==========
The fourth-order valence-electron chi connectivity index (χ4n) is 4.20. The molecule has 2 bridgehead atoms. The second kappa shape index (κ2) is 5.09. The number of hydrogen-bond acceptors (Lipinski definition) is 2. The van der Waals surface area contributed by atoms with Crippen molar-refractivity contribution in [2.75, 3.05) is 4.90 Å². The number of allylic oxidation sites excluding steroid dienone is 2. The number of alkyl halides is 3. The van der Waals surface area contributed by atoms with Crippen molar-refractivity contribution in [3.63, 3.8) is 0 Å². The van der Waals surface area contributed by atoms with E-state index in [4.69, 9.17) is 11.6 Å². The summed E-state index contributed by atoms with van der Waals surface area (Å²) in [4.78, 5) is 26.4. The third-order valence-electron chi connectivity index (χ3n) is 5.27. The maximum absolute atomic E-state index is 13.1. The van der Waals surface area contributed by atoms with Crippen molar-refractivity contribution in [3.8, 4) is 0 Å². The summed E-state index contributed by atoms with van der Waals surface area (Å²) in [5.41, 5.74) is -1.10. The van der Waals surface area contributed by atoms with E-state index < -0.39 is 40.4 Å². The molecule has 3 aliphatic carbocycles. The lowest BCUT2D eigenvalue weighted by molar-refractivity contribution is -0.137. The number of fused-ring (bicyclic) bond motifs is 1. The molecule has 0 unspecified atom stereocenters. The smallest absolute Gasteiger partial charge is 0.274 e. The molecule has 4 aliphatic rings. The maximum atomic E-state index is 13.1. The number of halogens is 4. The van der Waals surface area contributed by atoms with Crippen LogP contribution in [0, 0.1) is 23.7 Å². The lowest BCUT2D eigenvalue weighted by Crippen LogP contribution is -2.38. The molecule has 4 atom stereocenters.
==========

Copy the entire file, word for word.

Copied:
The fourth-order valence-electron chi connectivity index (χ4n) is 4.20. The molecule has 2 bridgehead atoms. The second kappa shape index (κ2) is 5.09. The number of hydrogen-bond acceptors (Lipinski definition) is 2. The van der Waals surface area contributed by atoms with Crippen molar-refractivity contribution in [2.75, 3.05) is 4.90 Å². The number of allylic oxidation sites excluding steroid dienone is 2. The number of alkyl halides is 3. The van der Waals surface area contributed by atoms with Crippen molar-refractivity contribution in [3.63, 3.8) is 0 Å². The van der Waals surface area contributed by atoms with E-state index in [4.69, 9.17) is 11.6 Å². The summed E-state index contributed by atoms with van der Waals surface area (Å²) in [4.78, 5) is 26.4. The third-order valence-electron chi connectivity index (χ3n) is 5.27. The maximum absolute atomic E-state index is 13.1. The van der Waals surface area contributed by atoms with Crippen molar-refractivity contribution in [3.8, 4) is 0 Å². The summed E-state index contributed by atoms with van der Waals surface area (Å²) in [5.41, 5.74) is -1.10. The van der Waals surface area contributed by atoms with E-state index < -0.39 is 40.4 Å². The molecule has 3 aliphatic carbocycles. The lowest BCUT2D eigenvalue weighted by molar-refractivity contribution is -0.137. The number of fused-ring (bicyclic) bond motifs is 1. The molecule has 0 unspecified atom stereocenters. The smallest absolute Gasteiger partial charge is 0.274 e. The molecule has 4 aliphatic rings. The maximum atomic E-state index is 13.1. The number of halogens is 4. The van der Waals surface area contributed by atoms with Crippen LogP contribution in [0, 0.1) is 23.7 Å². The lowest BCUT2D eigenvalue weighted by Crippen LogP contribution is -2.38. The molecule has 4 atom stereocenters.